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How democracies die : what history tells us…
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How democracies die : what history tells us about our future (original 2018; edition 2018)

by Steven Levitsky, Daniel Ziblatt (Author.)

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2221375,854 (4.43)21
Member:Cath.Blaauwendraad
Title:How democracies die : what history tells us about our future
Authors:Steven Levitsky
Other authors:Daniel Ziblatt (Author.)
Info:London : Viking, 2018.
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How democracies die by Steven Levitsky (2018)

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Showing 1-5 of 13 (next | show all)
pshaw
Political Science wags a finger.
Levitsky and Ziblatt believe that democracy is a matter of elite competition managed through political parties and informal norms of mutual tolerance and forbearance, and that Trump is breaking American democracy by flouting convention. They spend many pages making preposterous comparisons between the U.S. and places like Venezuela, Peru, Turkey and Russia, when the only valid comparisons are with the polities of western Europe, Canada, et. al.—countries with similar levels of economic development, robust civil societies and experience with stable, constitutional government. Of course, none of those countries elected as their leader a narcissistic buffoon with no political experience.

Wicked Weed Lunatic Blonde
Singlecut Heavy Boots of Lead Imperial Stout
  MusicalGlass | Nov 17, 2018 |
The authors really jump head first into their subject, causing a splash so big, the reader may immediately think the actual title is "Trumpism 101". They promptly lay out four key signs of an authoritarian government, and, without any help from the authors, it is easy to think of statements or actions America's current president has done that meet those criteria. Has the legitimacy of the most recent presidential election ever been questioned? Ever heard the phrase "Lock her up!" at one of his rallies? How about his encouragement of his supporters to physically assault his non-supporters? Is the phrase "Fake news" familiar to you? What's your best guess on what he thinks of Putin? However, the book quickly gets away from Trump and cites many examples of well known authoritarian governments in recent decades in other parts of the world, to give perspective to what may or may not be happening in America. The book then points to two essential "guardrails" to democracy, those dimensions of government beyond representative government, balance of power, and other well known foundations of America's republic. It is this discussion that is often overlooked and is much more of a factor in making or breaking the better known pillars. Eventually, the authors narrate the "unraveling" of America to where it is in 2019. Many readers may be surprised the authors lay significant initial blame on a former key government official, rather than the current President, for why we are where we are. Finally, the book tries to guide the analysis to what, if anything could and should be done about the current state of affairs. I'll let other readers come to their own conclusions on how successful the authors are in doing that. Personally, I think it lacks a recognition of some essential dynamics at play, which surprises me somewhat, given how much depth they give to the subject up to that point. All in all, this is a concise review of democracy for not only the Bernie Sanders or even Jeff Flakes of the world, and you don't even have to read The Rise and Fall of the Third Reich to appreciate what the book has to say. It is about what every American should know before giving a political candidate their support, regardless of the details of their lives. ( )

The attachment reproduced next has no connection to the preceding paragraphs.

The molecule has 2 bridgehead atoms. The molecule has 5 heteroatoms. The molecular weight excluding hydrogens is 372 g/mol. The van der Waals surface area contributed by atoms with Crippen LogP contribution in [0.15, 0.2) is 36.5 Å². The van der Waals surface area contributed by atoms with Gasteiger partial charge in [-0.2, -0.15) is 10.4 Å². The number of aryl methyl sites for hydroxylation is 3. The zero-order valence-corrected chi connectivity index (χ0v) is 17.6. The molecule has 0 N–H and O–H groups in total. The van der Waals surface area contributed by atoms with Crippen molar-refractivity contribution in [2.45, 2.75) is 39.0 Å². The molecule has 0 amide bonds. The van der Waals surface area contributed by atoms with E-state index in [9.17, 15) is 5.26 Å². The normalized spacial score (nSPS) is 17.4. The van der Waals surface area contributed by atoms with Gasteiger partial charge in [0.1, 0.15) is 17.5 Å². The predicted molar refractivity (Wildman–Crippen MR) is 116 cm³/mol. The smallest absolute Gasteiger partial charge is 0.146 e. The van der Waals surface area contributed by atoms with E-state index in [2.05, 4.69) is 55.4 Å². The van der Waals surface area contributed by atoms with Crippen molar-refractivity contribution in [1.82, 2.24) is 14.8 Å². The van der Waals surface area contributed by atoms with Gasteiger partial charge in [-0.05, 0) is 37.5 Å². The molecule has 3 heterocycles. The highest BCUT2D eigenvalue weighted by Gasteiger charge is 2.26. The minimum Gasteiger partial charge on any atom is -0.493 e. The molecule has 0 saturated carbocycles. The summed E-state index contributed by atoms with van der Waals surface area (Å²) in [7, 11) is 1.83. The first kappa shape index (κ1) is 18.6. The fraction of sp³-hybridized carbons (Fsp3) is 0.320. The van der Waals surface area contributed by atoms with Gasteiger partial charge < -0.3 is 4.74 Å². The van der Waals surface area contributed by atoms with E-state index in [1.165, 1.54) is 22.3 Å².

larryerick | Oct 18, 2018 |
An important book about democracies and how they manage to fail. A book everyone should read in today's divisive climate. ( )
  DanDiercks | Jun 21, 2018 |
A somber, realistic, but hopeful look at the dangers to American democracy by the loss of mutual tolerance and forbearance and some strategies for preserving it. ( )
  dasam | Jun 21, 2018 |
This is an incredible book and I plan to use it throughout this summer when campaigning and talking to people who want to "vote their conscience" no matter how extreme or politically suicidal. Unlike most reviewers, I'm most attracted to the prescriptions at the end of the book for avoiding the death of American democracy. Before getting to these recommendations however, the authors, two Harvard political scientists, lay out the signs of democracies that are sliding into authoritarianism. They have been studying these patterns for 20 years in European and Latin American countries, and yes, the US. In Venezuela, Argentina, Turkey, Poland and, under Trump (not to mention Mao and Stalin), the signs are familiar. They are: 1. Attacking the "referees, the legal and court systems; 2. Attacking the press 3. Rewriting the rules, to solidify their power.

In threatened democracies, including ours, there is a dearth of "mutual tolerance," where the parties and their leaders respect each other's viewpoints, opposing or not, and there is the abandonment of "institutional forbearance," which is restraint from using "nuclear options" no matter how tempting. You see, while the US has a great constitution and fine laws, most of what really protects our democracy is unwritten traditions. Starting with Newt Gingrich and his "contract on America," and continuing to Mitch McConnell's statement that the GOP was going to prevent President Obama from accomplishing anything during his presidency, we have been slowly abandoning the mores that keep our democracy healthy. According to the authors, the most egregious example of busting through the "soft guardrails" of a functional democracy was Mitch McConnell's refusal to consider President Obama's nominee for the Supreme Court, Merit Garland. This is unprecedented in US history. In healthy democracies, opposing parties work together to move forward with policies that improve the lives of everyone. Mitch McConnell is one of the most pernicious influences on the strength of our democratic system.